Will morgue problems tarnish testimony of county pathologists?
BY LISA DONOVAN Cook County Reporter email@example.com June 20, 2012 6:42PM
Cook County Medical Examiner’s Office. FILE PHOTO. | Richard A. Chapman~Sun-Times
Updated: July 23, 2012 7:34AM
It’s probably only a matter of time before some sharp defense lawyer jumps on the highly publicized mess at the Cook County morgue to raise questions about an autopsy in some high-profile murder case.
“You may see some defense attorneys trying to do that — trying to say these administrative problems identified somehow shows they’re lax and that reports and testimony from the medical examiner shouldn’t be given the credibility they deserve,” said former Cook County State’s Attorney Dick Devine.
But Devine doesn’t expect those arguments about bodies piling up or unsanitary conditions to sway any trials or impeach the testimony of county pathologists.
“You’d have to see a situation where procedures and paperwork were so fouled up that … defense attorneys could undercut the testimony,” Devine told the Sun-Times.
But Cook County Commissioner John Fritchey isn’t so sure.
The North Side Democrat says the current housecleaning at the morgue — from burying bodies in a more timely fashion to the exit of top bosses there — is essential, not only from a moral standpoint but for legal reasons.
“If the office of the medical examiner doesn’t properly function, it raises not only ethical problems, but potential issues of liability and weaknesses in criminal cases, whether it’s a question of us getting sued by a family member because we mishandled or misplaced their loved one or whether it is a competent defense attorney questioning procedures in that office,” said Fritchey, an attorney.
Forensic pathologists, such as the ones employed by the county medical examiner’s office, are standard players — usually for the prosecution — in murder trials as they lay out autopsy and other findings that establish the cause, manner and time of a victim’s death.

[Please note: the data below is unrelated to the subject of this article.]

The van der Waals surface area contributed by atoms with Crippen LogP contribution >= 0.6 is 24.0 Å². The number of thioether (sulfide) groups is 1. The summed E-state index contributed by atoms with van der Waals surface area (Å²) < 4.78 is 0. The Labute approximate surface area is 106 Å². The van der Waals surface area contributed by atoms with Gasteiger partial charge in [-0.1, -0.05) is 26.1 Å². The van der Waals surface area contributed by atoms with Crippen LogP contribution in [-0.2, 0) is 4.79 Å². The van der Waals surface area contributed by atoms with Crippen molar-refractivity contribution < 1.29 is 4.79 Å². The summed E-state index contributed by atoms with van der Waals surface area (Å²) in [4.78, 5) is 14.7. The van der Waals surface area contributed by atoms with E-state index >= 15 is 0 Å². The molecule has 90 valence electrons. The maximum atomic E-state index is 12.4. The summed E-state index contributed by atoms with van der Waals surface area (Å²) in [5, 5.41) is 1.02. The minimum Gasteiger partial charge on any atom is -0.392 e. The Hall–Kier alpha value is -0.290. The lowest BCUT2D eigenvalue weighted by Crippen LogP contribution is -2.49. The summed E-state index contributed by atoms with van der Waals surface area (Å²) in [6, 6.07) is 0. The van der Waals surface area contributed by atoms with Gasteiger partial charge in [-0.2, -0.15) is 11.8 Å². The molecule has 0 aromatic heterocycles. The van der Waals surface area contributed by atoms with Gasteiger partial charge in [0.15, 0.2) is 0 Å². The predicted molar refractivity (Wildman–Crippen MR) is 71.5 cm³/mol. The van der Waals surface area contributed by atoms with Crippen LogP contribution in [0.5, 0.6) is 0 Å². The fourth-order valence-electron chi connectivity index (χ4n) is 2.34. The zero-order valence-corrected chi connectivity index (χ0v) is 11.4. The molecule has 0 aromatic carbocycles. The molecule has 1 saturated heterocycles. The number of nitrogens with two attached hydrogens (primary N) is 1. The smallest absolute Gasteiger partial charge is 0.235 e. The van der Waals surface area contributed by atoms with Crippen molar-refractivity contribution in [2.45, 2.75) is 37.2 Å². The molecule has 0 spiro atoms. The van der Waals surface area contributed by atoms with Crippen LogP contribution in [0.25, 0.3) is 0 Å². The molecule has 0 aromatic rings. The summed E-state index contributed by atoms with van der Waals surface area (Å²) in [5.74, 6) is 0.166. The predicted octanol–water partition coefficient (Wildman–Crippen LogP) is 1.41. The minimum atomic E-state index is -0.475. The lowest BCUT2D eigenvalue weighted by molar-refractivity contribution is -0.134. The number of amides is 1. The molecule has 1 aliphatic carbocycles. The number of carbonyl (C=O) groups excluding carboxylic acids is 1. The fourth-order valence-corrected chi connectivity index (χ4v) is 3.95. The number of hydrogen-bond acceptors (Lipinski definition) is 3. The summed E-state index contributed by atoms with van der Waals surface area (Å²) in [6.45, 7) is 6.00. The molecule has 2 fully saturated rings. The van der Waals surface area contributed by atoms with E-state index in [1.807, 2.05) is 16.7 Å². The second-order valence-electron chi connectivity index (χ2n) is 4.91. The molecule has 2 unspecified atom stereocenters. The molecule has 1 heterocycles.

Devine concedes the scandalous conditions exposed in the media may stick in the memory of a few jurors, but he doubts it will influence any verdicts.
“You may see some of it leak in to the general attitude of jurors that, ‘Gee, these people aren’t doing their job,’ but again, this has all been on the administrative side, and I’m not sure you’d see that” sway their opinion in a murder case, he said.
Jurors are typically well versed on police corruption and crooked politics in Cook County, jury consultant Alan Tuerkheimer said. The problems tarnishing the medical examiner’s office will, at the most, add a layer to the county’s controversies and may have to be addressed in the voir dire process, But once the murder trials start, the morgue’s woes should have little impact on the outcome or case strategy, Tuerkheimer said.
“Jurors firmly believe in experts,” he said. “I’d be surprised if there were more than a handful of jurors with a strong disposition [toward the medical examiner’s office] based on what they heard or read,” Tuerkheimer said.
Richard Kling, a professor at Chicago-Kent College of Law, believes current problems at the medical examiner’s office will have “very little to no impact.”
“Rarely is cause of death an issue. Whether or not bodies were piling up at the morgue would really be irrelevant in most murder trials.”
Echoing sentiments from Fritchey, Cook County Board President Toni Preckwinkle and others, Kling called Cook County’s Chief Medical Examiner, Dr. Nancy Jones — now retiring amid the controversy — a “fine” pathologist.
Kling says she was unfairly saddled with the problems of previous administrations.
“It’s much ado about nothing,” he said.